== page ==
For insight we conducted a brief email interview with Jody Evans as PRPD prepares for the PRCC August 20 – 23 in Austin [link]:

Spark News: What are the competitive challenges for the PRCC?

Evans: Competition for time and attention is a challenge we face with the communities we serve, and it’s no different for our professional ranks. Just as our listeners are selecting from an explosion of new content on a wider range of platforms, with very distinct value propositions, the public radio content community has a wealth of media, journalism, engagement and marketing convenings  from which to choose. The list is growing every year!

Spark News: Why is attending the Public Radio Content Conference important to the people who work in public media?

Evans: Career development is a personal choice. The Public Radio Content Conference is a very focused meeting that serves a distinct media community. “Public radio content makers” is a very specific space, with a distinct culture, and PRPD is intensely focused on helping that community navigate the increasingly challenging worlds of user consumption, cultural relevance, and general sustainability.

Spark News: What is PRPD doing to keep costs reasonable for PRCC?

Evans: It’s true, the economics of event production are particularly hard on smaller events like The Content Conference, but we’re pleased with our ability to hold the line on costs. After years of no increases, we had to increase member rates by $49 from 2015-2016 and rates have not changed for PRPD members from 2016-2018. 


The theme of the PRCC is Engagement for Everyone.

The 2018 conference will be the most format-inclusive in the organization’s history. As every public radio station grapples with consumption, relevance and sustainability, the PRPD is committed to creating a setting where content leaders can learn, network and advance their careers.

Engagement for Everyone is our first, featured session.

Community engagement has reached a new inflection point. The promise of expanded skills that facilitate deeper, richer relationships with a wider cross section of our community is smacking headlong into cynicism.

Misunderstanding of the discipline, and what it offers, abounds. In some organizations, engagement has collapsed into Audience Outreach and Diversity & Inclusion plans. At others, the focus on relationships has allowed teams to expand and modernize the concept of public service.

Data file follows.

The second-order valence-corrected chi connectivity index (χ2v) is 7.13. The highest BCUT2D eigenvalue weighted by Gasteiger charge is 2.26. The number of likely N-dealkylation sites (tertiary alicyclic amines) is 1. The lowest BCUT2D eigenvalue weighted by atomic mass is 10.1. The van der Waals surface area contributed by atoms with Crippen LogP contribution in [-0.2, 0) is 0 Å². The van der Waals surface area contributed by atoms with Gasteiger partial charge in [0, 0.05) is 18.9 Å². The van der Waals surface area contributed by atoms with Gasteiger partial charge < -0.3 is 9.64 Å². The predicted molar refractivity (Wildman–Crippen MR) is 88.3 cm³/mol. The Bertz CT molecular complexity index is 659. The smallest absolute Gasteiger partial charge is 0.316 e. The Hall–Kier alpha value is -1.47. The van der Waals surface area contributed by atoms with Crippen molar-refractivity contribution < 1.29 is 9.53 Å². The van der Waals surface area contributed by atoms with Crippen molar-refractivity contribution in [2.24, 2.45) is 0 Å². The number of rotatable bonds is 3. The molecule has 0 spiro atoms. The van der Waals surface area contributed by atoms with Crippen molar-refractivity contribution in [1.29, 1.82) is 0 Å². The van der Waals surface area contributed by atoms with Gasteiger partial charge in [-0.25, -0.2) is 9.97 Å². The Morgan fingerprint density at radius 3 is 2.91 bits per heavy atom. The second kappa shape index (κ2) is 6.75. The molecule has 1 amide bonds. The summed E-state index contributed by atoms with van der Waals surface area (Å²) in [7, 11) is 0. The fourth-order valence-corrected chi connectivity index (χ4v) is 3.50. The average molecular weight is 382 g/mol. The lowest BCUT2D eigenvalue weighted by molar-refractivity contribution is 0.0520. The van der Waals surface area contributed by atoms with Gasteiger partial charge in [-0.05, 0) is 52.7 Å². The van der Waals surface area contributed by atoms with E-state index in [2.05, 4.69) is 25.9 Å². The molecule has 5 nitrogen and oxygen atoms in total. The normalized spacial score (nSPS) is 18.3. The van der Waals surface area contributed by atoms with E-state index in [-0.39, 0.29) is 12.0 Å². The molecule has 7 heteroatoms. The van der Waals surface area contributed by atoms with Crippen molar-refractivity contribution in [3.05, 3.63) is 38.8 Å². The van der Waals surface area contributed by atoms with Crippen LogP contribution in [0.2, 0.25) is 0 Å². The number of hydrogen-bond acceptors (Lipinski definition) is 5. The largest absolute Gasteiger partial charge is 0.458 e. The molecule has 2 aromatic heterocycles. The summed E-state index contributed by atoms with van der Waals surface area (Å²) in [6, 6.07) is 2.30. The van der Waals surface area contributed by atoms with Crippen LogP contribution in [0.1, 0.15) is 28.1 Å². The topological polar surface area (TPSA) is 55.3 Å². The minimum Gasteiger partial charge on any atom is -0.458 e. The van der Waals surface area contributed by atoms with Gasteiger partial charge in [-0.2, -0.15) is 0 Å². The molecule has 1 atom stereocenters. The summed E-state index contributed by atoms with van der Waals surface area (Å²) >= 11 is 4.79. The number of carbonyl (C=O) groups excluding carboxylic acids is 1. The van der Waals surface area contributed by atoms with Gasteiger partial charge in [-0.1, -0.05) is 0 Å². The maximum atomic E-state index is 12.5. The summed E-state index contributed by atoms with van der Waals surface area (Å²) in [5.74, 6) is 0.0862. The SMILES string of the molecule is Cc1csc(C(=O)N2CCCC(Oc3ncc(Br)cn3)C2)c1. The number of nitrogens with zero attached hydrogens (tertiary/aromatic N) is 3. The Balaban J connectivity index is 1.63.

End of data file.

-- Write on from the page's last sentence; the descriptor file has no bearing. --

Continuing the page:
KPCC’s Ashley Alvarado is going to bring together a small team of practitioners who will demonstrate the ways we can make Engagement for Everyone a reality and a welcome addition to the public radio toolkit.

Some of the breakout sessions you’ll find in Austin:

• Next Gen Radio: Preparing Future Radio Professionals
• Developing a Successful New Show
• The Rise of AAA
• Solution Journalism

• New Voices Reshaping Daily News
• How to Program for Smart Speakers
• Audience Insight: a live focus group with Austin radio listeners
• The Culture of Journalism is Bigger

Registration and more information about the 2018 Public Radio Content Conference is available here.


  1. FWIW, attending the NAB conference in Vegas every April was one of the more expensive ones you could do. These days, I don't think that's as true as it used to be. Hotel costs have gotten so high in so many cities that I've found I can, with some effort, find places to stay in Vegas for reasonable-ish rates that are still perfectly good hotels. And not too far off-Strip, either.

    While I detest Vegas in general, I have to admit two really nice things about the town are that A: it's REALLY well set up for conferences, and B: there are a ton of good Vegas flights to/from pretty much anywhere in the country. An awful lot of other cities have real problems in both those arenas.

    Honestly, PREC and BEA have already made the plunge and hold their annual conferences in conjunction with NAB. I think it's worth it for PRPD, RTNDA, PRNDI, and many of the others to look hard at doing the same.

  2. I know grassroots community radio isn't really on your radar, but the Grassroots Radio Conference is at least worth a mention.